“How do I look?” Enquires a dapper Harry (Colin Firth as British as ever) in his sharp suit and new custom eye (literally – he only has one) glasses.
“Like some faggot looking for an eye fucking”, drawls a redneck itching for a fight.
The first Kingsman film wasn’t exactly subtle, and you’ll be pleased, or maybe you won’t be, to hear its sequel continues that tradition.
Barely a minute old, we enter the first action sequence which is a frenetic car chase through London’s West End culminating in the Serpentine in Hyde Park, one of many doffs of the bowler hat to the James Bond franchise. Indeed, even Rosa Klebb is referenced early on.
An enemy from the past resurfaces to finish off the Kingsman once and for all by teaming up with Poppy Adams (a delightfully insane Julianne Moore) and her Golden Circle gang as they plan to hold the world to ransom by unleashing a virus which targets drug users. She alone has the antidote which she’ll relinquish if drugs are legalised. Simple. However, Eggsy (Taron Egerton) and Merlin (Mark Strong) survive the attack and team up with their cousins from across the pond, Statesman.
Here you meet Tequila (a sadly under-used Channing Tatum), Whiskey (Pedro Pascal auditioning for the Burt Reynolds part in the Smokey and the Bandit remake), Ginger (a hardly in it Halle Berry wearing glasses to illustrate she’s Merlin’s equivalent) and their boss, Champ (Jeff Bridges harrumphing and mumbling his way through his dialogue as he did in Crazy Heart).
The characters take a back seat to the driving force of the film, the action. Matthew Vaughan keeps it fresh, energetic and exciting with what appears to be a single camera swerving and swooping its way through the fight scenes and set pieces to triumphant effect. Played against a succession of ironic pop songs, a country rendition of Cameo’s Word Up is particularly memorable and Merlin taking on John Denver’s Take Me Home, Country Roads manages some poignancy amongst the mayhem, it’s almost impossible to not get caught up in the glorious ludicrousness of it all.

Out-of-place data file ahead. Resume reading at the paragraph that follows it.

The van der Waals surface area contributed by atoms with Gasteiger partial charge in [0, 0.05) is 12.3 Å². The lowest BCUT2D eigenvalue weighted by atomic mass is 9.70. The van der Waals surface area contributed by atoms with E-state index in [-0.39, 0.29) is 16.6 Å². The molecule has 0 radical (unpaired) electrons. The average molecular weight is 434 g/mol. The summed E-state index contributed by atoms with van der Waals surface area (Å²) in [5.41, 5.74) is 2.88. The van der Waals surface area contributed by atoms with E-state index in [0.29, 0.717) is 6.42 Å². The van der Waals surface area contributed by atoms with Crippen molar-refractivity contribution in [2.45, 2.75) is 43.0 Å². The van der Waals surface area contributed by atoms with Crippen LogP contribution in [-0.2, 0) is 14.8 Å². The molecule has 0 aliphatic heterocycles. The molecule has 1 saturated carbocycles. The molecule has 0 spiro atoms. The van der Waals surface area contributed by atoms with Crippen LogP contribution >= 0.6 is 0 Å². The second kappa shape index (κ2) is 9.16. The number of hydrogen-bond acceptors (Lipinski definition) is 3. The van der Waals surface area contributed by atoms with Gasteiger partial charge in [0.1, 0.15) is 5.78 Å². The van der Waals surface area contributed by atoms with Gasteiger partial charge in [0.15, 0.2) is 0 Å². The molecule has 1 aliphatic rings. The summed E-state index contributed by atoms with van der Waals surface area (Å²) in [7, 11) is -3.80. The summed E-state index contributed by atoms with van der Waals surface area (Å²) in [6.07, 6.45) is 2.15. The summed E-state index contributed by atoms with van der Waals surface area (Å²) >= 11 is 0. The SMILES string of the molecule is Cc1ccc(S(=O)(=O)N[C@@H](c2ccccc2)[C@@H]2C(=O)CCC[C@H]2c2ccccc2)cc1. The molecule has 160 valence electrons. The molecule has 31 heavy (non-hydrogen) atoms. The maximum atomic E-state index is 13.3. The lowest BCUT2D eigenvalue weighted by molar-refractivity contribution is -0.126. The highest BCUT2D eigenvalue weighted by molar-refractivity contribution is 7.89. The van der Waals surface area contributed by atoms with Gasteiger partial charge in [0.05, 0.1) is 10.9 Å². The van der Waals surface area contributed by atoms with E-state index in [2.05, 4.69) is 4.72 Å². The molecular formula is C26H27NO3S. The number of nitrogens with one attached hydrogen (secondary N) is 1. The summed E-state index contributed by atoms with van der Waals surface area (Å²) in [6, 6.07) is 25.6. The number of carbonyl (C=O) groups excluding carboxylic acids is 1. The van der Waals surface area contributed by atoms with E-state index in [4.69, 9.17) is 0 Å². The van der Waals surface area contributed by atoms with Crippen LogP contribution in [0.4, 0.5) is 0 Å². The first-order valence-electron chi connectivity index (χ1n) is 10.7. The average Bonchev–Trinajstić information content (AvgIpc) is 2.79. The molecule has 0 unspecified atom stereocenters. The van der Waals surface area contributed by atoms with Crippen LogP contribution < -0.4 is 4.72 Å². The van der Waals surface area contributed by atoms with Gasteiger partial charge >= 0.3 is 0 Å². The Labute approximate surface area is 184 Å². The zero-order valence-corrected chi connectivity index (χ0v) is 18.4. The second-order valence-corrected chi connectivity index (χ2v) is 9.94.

Bruce Greenwood pops up as the suitably smarmy American President (a part he also played in National Treasure 2: Book of Secrets), and it would’ve been nice to have seen him play the character with a bit more edge, rather than for laughs. But, if it was laughs you wanted, then look no further than Elton John, playing himself. Yep, you read that correctly. He’s hilarious and it just goes to show that Wednesday’s alright for fighting.
Taron Egerton’s Eggsy is an action hero for the Snapchat generation. He effortlessly combines his working-class roughness with the smoothness and suavity instilled in him by Colin Firth’s charming, English gent Harry, he looks damn good in a suit and pulls off the action scenes with confidence and style. Egerton and Firth work brilliantly together and the film shines when the two are blasting their way through the bad guys.
Accompanying the onscreen delights is a majestically triumphant score by Henry Jackman and Matthew Margeson. Their soaring strings and heroic horns make a rousing and rip-roaring addition to the action. Movie scores are often overlooked, but this one is so in your face it’s almost impossible to ignore.
As enjoyable as it is, this film is 20 minutes too long. Harry recovering from his amnesia could’ve been sped up, and the whole Glastonbury sequence was totally unnecessary, crude and left a sour taste (reminiscent of the end gag in the first film), even if you did get to see an awful lot of the beautiful Clara (Poppy Delevinge).
With a third Kingsman film in the works, Matthew Vaughan has a chance to make amends for the small failures in this instalment, but I imagine he’s having so much fun making them he probably won’t even care.
Film Review Ben Peyton Channing Tatum Colin Firth Film Halle Berry Henry Jackman James Bond Jeff Bridges John Denver Julianne Moore Kingsman: The Golden Circle Mark Strong Matthew Margeson Matthew Vaughan Pedro Pascal Review Taron Egerton
Film reviewer for Time and Leisure Magazine, The Movie Waffler and We Are Cult.
Former actor (a regular in The Bill) and voiceover artist with Rhubarb Voices.